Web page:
Elizabeth B. Mock. If You Want to Build a House. Illustrated by Robert C. Osborn. New York: The Museum of Modern Art, 1946.
Elizabeth Bauer Mock (1911-1998) joined the staff at MoMA in 1937 and presided over the Department of Architecture and Industrial Design between 1942-1946. According to MoMA, “…through her efforts and those of her sister, Catherine Bauer, the department became an advocate in the fields of urban planning and housing in the 1930s and 1940s.” (MoMA, “Modern Women”). She developed the exhibition, “If You Want to Build a House” and published the associated book of the same title in 1946.
Mock opens with this advice:
If you are going to take the trouble to build, rather than do the easy thing and buy a ready-made home, it is probably because you want something which in every sense will be your own. You won’t get that through imitation. The very word implies a sacrifice of integrity, therefore of individuality. Much more is involved than a choice of external style, for true individuality obviously is more than skin deep. It isn’t applied from without. It grows from within.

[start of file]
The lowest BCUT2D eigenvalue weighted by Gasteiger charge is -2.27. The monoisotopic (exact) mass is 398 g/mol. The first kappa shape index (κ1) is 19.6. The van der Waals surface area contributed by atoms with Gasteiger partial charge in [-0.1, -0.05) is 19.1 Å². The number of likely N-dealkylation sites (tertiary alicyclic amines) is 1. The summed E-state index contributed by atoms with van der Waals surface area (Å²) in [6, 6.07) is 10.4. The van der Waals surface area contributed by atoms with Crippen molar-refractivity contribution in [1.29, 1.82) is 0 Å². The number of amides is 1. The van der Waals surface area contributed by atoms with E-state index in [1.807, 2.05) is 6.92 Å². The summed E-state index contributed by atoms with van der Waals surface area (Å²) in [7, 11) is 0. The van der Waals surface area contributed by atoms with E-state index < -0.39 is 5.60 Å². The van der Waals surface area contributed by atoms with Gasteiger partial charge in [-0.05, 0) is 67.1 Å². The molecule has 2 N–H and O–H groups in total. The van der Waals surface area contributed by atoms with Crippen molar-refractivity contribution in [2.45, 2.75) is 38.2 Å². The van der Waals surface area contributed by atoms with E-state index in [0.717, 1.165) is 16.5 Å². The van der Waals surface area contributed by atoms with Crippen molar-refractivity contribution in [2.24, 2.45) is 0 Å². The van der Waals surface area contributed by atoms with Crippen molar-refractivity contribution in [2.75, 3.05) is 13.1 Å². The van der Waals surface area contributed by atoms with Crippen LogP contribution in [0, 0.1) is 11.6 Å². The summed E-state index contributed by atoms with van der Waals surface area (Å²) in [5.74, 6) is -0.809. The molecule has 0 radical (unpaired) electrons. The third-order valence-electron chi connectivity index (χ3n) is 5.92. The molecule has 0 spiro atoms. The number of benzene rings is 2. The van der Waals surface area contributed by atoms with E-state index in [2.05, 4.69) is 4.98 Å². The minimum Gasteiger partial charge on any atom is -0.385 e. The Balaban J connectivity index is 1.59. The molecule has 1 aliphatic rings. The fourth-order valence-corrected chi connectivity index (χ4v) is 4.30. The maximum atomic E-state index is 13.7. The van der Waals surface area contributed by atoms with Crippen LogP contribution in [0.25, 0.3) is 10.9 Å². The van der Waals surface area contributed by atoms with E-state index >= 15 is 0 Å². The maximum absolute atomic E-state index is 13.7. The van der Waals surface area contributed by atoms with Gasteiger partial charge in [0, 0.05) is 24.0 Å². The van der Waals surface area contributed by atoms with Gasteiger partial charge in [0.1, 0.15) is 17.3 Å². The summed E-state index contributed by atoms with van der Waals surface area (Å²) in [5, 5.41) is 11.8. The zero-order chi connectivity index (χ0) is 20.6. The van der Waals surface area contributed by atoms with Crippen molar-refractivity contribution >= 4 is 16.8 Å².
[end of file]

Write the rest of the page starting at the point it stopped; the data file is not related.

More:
Don’t think of your house as an impersonal shelter of so-and-so many rooms, tucked behind a conventional false-front, but as an outgrowth and expression of the best conceivable pattern of your life. Since the satisfaction of the solution will largely depend upon your awareness of your own needs, you should make your own program. An architect is only secondarily a psychiatrist. Houses are complex organisms and a good one is the joint creation of an alert, enlightened client and an able, sympathetic architect. (pg. 5)
She offers advice on size, the organization and function of spaces, light, open concepts, material, furniture, and site & gardens. She relies heavily on the works of Frank Lloyd Wright as well as Gropius, Breuer, Mies, and Neutra amongst others to illustrate her recommendations. The guide also includes several cartoons by Robert C. Osborn which also help to clarify Mock’s arguments for a well designed home.
MoMA. “Modern Women: A Partial History.” Accessed May 22, 2014: http://www.moma.org/explore/publications/modern_women/history.